by Shamindra Ferdinando
Former UPFA Deputy Minister and retired Navy Chief of Staff Rear Admiral Sarath Weerasekera yesterday urged the SLFP parliamentary group in the UNP-led unity government to quit immediately or face the consequences.
Addressing the media at the National Library and Documentation Services Board, Independence Square, Weerasekera said that as long as they remained in the yahapalana administration and participated in the controversial constitution making process Sri Lanka was at the risk of being divided on ethnic lines.
Retired Maj. Gen. Kamal Gunaratne, formerly the General Officer Commanding (GoC) of the 53 Division, too, explained how the Sirisena-Wickremesinghe administration pursued policies wholly and severely inimical to national interests.
Weerasekera said the proposed new Constitution or enactment of specific amendments with far reaching consequences were a reality as long as Premier Ranil Wickremesinghe enjoyed a two-thirds majority in parliament.
Civil society group ‘Eliya’ organised the media briefing.
At the moment, the government group comprises 151 members with the UNP having 106 plus SLMC MP and 44 in President Sirisena’s group. In addition to 151 members in the government grouping, the Tamil national Alliance (TNA) with 16 members and the JVP with six would never go against overall political objectives of the current administration, the navy veteran said, pointing out that altogether the four parties commanded staggering 173 members.
Former MP Weerasekera said that President Sirisena could deliver a serious blow to UNP led project by quitting the administration. The moment the SLFP left, the government would lose its two-thirds majority and it couldn’t continue to enjoy status of a national government in terms of the 19th Amendment to the Constitution.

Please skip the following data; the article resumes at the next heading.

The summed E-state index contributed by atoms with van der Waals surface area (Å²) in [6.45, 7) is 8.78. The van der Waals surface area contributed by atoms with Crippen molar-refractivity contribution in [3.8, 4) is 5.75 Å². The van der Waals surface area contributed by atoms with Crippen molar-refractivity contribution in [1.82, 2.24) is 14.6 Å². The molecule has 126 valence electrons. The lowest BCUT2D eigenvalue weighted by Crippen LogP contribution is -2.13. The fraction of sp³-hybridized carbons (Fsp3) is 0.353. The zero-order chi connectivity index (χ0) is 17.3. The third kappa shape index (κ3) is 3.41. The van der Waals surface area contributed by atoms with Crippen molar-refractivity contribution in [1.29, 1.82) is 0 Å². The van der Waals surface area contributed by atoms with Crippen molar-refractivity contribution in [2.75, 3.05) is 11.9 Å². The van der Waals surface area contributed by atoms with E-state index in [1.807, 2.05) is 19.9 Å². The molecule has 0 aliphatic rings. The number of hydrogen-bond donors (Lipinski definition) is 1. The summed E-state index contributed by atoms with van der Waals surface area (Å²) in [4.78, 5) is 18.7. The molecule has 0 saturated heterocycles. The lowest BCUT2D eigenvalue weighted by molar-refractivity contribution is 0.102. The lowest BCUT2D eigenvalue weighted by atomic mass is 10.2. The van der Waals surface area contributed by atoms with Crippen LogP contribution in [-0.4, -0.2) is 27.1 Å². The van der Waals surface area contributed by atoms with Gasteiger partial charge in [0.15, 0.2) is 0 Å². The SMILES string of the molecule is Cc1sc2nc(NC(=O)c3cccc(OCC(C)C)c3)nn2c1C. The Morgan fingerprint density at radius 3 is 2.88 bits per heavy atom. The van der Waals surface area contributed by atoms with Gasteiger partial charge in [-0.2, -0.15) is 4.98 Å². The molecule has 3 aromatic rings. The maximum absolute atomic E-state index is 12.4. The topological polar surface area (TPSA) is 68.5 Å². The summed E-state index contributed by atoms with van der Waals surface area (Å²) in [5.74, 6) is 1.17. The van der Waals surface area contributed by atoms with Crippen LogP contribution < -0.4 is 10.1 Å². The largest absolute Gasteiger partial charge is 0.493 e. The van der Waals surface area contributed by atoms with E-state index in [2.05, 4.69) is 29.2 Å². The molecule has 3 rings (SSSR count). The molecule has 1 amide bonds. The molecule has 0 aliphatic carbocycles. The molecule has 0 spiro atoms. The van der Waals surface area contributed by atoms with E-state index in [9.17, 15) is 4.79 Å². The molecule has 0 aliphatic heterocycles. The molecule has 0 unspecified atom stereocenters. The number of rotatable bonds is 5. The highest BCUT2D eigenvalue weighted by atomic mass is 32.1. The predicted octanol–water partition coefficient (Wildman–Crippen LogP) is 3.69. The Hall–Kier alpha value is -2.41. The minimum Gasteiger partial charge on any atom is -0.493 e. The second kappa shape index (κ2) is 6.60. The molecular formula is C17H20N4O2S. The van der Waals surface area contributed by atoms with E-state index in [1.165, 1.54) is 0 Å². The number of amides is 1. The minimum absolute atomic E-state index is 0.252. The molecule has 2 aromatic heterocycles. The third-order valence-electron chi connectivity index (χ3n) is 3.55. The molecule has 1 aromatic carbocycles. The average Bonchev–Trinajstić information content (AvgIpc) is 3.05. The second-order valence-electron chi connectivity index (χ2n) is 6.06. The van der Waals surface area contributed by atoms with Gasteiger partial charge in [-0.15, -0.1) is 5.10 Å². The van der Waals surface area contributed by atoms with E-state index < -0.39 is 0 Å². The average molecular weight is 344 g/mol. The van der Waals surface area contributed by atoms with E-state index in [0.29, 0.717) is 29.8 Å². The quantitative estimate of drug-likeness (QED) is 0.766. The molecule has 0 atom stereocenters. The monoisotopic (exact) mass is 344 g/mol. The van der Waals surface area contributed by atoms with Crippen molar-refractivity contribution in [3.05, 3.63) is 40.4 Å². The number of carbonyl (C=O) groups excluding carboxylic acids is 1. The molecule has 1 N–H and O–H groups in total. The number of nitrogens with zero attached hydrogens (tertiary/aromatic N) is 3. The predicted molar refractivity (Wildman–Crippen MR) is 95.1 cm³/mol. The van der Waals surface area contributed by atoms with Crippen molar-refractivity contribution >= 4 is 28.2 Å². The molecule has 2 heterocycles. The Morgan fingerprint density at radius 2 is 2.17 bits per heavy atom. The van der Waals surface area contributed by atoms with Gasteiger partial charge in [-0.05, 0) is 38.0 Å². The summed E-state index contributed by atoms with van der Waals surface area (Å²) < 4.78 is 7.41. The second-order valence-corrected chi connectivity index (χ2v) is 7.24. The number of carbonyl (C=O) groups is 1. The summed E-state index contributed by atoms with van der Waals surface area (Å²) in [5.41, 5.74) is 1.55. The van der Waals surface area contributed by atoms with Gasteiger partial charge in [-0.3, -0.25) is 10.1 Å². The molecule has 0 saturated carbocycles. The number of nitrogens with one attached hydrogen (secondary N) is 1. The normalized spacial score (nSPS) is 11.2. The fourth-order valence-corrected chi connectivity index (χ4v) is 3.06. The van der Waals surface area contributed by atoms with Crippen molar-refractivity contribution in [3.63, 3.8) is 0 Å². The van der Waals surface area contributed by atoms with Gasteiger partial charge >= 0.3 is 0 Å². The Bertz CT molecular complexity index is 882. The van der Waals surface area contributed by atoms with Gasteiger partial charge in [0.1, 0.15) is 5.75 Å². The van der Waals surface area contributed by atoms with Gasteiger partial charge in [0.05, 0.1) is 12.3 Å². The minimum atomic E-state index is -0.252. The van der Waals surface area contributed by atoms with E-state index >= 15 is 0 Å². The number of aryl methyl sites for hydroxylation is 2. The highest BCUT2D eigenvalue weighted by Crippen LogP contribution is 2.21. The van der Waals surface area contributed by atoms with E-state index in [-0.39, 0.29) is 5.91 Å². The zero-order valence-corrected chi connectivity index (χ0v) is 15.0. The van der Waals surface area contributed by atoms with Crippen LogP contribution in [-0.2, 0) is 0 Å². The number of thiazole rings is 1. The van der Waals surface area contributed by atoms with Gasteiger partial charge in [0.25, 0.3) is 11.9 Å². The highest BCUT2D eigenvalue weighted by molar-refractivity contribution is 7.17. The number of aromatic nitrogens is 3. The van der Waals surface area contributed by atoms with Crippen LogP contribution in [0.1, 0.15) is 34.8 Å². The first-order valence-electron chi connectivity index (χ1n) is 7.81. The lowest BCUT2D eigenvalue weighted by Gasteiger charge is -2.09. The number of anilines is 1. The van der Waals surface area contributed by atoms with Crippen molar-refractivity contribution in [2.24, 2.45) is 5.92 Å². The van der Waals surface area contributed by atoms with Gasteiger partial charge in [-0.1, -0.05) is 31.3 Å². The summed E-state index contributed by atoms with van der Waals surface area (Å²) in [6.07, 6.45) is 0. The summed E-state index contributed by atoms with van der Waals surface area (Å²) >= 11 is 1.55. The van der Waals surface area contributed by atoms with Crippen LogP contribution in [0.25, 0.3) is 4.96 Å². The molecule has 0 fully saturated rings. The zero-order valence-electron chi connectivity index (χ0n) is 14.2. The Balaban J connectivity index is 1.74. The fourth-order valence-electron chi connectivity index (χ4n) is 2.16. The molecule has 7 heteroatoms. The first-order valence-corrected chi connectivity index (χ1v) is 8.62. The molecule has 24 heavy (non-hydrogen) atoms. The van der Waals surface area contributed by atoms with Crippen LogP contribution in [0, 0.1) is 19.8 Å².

“Let the UNP secure the backing of the Sampanthan’s TNA to form a new administration with a simple majority,” Weerasekera said, asserting that the unity government would have collapsed in the wake of humiliating drubbing received at Feb. 10 local government polls if not for US and Indian intervention to prop it up from behind the scene.
When The Island pointed out that the Joint Opposition group loyal to former President Rajapaksa continued to participate in the constitutional making process, the Rear Admiral said that they hadn’t been successful in convincing the JO to quit the process. Asked to explain as to why the JO remained in the process in spite of the persistent dangers posed as alleged by nationalists groups, Weerasekera said that the JO always put off the decision on various excuses.
Weerasekera admitted that those opposed to the Geneva-led project to introduce a new Constitution hadn’t been able to reach consensus on a strategy to be followed in parliament to thwart government plans.
Weerasekera described Feb. 10 polls outcome as a vote on the performance and policies of the unity government. The electorate had overwhelmingly rejected the project to introduce a new Constitution, hybrid war crimes court, privatization of national assets as well as trade partnerships inimical to Sri Lanka.
Weerasekera pointed out that the 19th Amendment had weakened executive presidency to such an extent that the incumbent President couldn’t dissolve the cabinet, replace Prime Minister or basically was powerless to act without consulting the PM.
Responding to another query, Weerasekera said that he didn’t vote for the 19th Amendment during President Sirisena’s 100-day administration. However, those who had opposed SLFP joining the UNP-led government had no option but to vote for the 19th Amendment due to President Sirisena’s personal appeal to them.
Commenting on the government recalling Sri Lankan defence attache in the UK Brig. Fernando at the behest of the British, Weerasekera said that the government should take up UK’s failure to prevent LTTE flag carrying British nationals of Sri Lankan origin trampling Sri Lankan national flag outside our mission on the independence day.
“Foreign Ministry should seek an explanation from UK High Commissioner in Colombo Dauris,” Weerasekera said, adding that the government had allowed Western powers to humiliate the military. Those who couldn’t stomach the LTTE’s defeat at the hands of the military were hell-bent on taking revenge and following strategies to appease the electorate.
Weerasekera said the government lacked courage or vision to meet the daunting challenge in defending the country on the diplomatic front.
The Office of Missing Persons (OMP) could pose a quite a threat, Weerasekera said, pointing out the government would soon try to bring in Enforced Protection Bill in accordance with its commitment to Geneva. The naval veteran said the SLFP couldn’t absolve itself of the responsibility for backing the UNP in parliament.